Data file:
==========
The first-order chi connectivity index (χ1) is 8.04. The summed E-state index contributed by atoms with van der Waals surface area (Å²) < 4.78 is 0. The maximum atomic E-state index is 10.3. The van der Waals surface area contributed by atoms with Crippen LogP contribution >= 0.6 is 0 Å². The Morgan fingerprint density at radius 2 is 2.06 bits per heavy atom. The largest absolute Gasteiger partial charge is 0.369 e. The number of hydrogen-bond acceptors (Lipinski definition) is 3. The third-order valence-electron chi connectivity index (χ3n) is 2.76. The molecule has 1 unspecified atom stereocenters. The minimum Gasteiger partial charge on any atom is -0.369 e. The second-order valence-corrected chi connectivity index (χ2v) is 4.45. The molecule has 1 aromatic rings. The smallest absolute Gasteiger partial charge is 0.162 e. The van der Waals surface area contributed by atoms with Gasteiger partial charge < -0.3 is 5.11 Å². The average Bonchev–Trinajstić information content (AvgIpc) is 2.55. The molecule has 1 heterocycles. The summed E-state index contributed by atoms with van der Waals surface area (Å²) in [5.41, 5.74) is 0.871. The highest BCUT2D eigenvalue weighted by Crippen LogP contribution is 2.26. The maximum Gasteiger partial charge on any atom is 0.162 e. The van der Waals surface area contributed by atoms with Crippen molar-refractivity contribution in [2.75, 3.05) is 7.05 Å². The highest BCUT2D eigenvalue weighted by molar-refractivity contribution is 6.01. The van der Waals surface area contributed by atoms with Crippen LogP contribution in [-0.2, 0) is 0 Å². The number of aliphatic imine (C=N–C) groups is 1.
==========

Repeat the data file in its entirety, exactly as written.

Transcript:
The first-order chi connectivity index (χ1) is 8.04. The summed E-state index contributed by atoms with van der Waals surface area (Å²) < 4.78 is 0. The maximum atomic E-state index is 10.3. The van der Waals surface area contributed by atoms with Crippen LogP contribution >= 0.6 is 0 Å². The Morgan fingerprint density at radius 2 is 2.06 bits per heavy atom. The largest absolute Gasteiger partial charge is 0.369 e. The number of hydrogen-bond acceptors (Lipinski definition) is 3. The third-order valence-electron chi connectivity index (χ3n) is 2.76. The molecule has 1 unspecified atom stereocenters. The minimum Gasteiger partial charge on any atom is -0.369 e. The second-order valence-corrected chi connectivity index (χ2v) is 4.45. The molecule has 1 aromatic rings. The smallest absolute Gasteiger partial charge is 0.162 e. The van der Waals surface area contributed by atoms with Gasteiger partial charge < -0.3 is 5.11 Å². The average Bonchev–Trinajstić information content (AvgIpc) is 2.55. The molecule has 1 heterocycles. The summed E-state index contributed by atoms with van der Waals surface area (Å²) in [5.41, 5.74) is 0.871. The highest BCUT2D eigenvalue weighted by Crippen LogP contribution is 2.26. The maximum Gasteiger partial charge on any atom is 0.162 e. The van der Waals surface area contributed by atoms with Crippen molar-refractivity contribution in [2.75, 3.05) is 7.05 Å². The highest BCUT2D eigenvalue weighted by molar-refractivity contribution is 6.01. The van der Waals surface area contributed by atoms with Crippen LogP contribution in [-0.2, 0) is 0 Å². The number of aliphatic imine (C=N–C) groups is 1.